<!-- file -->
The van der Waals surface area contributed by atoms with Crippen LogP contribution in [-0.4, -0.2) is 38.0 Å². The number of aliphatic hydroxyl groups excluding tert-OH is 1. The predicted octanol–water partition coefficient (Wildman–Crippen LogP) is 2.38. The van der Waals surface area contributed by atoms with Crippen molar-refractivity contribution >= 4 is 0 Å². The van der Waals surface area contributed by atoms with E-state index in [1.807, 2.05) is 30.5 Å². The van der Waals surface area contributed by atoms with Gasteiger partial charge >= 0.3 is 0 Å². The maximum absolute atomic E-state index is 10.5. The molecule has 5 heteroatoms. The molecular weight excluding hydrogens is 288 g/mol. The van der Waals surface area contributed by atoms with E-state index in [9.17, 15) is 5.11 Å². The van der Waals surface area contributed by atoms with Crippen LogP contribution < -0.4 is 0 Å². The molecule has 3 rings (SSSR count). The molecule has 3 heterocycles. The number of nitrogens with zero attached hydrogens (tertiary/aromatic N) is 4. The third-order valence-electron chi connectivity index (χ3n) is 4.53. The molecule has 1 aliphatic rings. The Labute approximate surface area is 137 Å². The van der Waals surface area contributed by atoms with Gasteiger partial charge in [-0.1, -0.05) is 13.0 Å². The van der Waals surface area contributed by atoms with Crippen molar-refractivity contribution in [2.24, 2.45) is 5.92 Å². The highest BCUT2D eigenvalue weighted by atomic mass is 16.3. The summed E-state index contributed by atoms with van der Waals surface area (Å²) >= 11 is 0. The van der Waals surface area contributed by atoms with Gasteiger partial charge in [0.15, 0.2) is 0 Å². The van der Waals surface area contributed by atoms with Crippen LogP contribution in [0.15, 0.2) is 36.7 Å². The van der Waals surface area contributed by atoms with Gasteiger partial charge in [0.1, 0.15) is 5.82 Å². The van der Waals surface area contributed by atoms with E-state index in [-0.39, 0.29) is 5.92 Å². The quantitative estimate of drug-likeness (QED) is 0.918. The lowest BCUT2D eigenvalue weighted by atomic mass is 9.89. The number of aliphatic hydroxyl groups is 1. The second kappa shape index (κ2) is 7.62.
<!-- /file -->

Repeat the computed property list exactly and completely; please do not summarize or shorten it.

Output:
The van der Waals surface area contributed by atoms with Crippen LogP contribution in [-0.4, -0.2) is 38.0 Å². The number of aliphatic hydroxyl groups excluding tert-OH is 1. The predicted octanol–water partition coefficient (Wildman–Crippen LogP) is 2.38. The van der Waals surface area contributed by atoms with Crippen molar-refractivity contribution >= 4 is 0 Å². The van der Waals surface area contributed by atoms with E-state index in [1.807, 2.05) is 30.5 Å². The van der Waals surface area contributed by atoms with Gasteiger partial charge >= 0.3 is 0 Å². The maximum absolute atomic E-state index is 10.5. The molecule has 5 heteroatoms. The molecular weight excluding hydrogens is 288 g/mol. The van der Waals surface area contributed by atoms with E-state index in [9.17, 15) is 5.11 Å². The van der Waals surface area contributed by atoms with Crippen LogP contribution < -0.4 is 0 Å². The molecule has 3 rings (SSSR count). The molecule has 3 heterocycles. The number of nitrogens with zero attached hydrogens (tertiary/aromatic N) is 4. The third-order valence-electron chi connectivity index (χ3n) is 4.53. The molecule has 1 aliphatic rings. The Labute approximate surface area is 137 Å². The van der Waals surface area contributed by atoms with Gasteiger partial charge in [-0.1, -0.05) is 13.0 Å². The van der Waals surface area contributed by atoms with Crippen molar-refractivity contribution in [2.24, 2.45) is 5.92 Å². The highest BCUT2D eigenvalue weighted by atomic mass is 16.3. The summed E-state index contributed by atoms with van der Waals surface area (Å²) >= 11 is 0. The van der Waals surface area contributed by atoms with Gasteiger partial charge in [0.15, 0.2) is 0 Å². The van der Waals surface area contributed by atoms with Crippen LogP contribution in [0.15, 0.2) is 36.7 Å². The van der Waals surface area contributed by atoms with Gasteiger partial charge in [0.1, 0.15) is 5.82 Å². The van der Waals surface area contributed by atoms with E-state index in [-0.39, 0.29) is 5.92 Å². The quantitative estimate of drug-likeness (QED) is 0.918. The lowest BCUT2D eigenvalue weighted by atomic mass is 9.89. The number of aliphatic hydroxyl groups is 1. The second kappa shape index (κ2) is 7.62.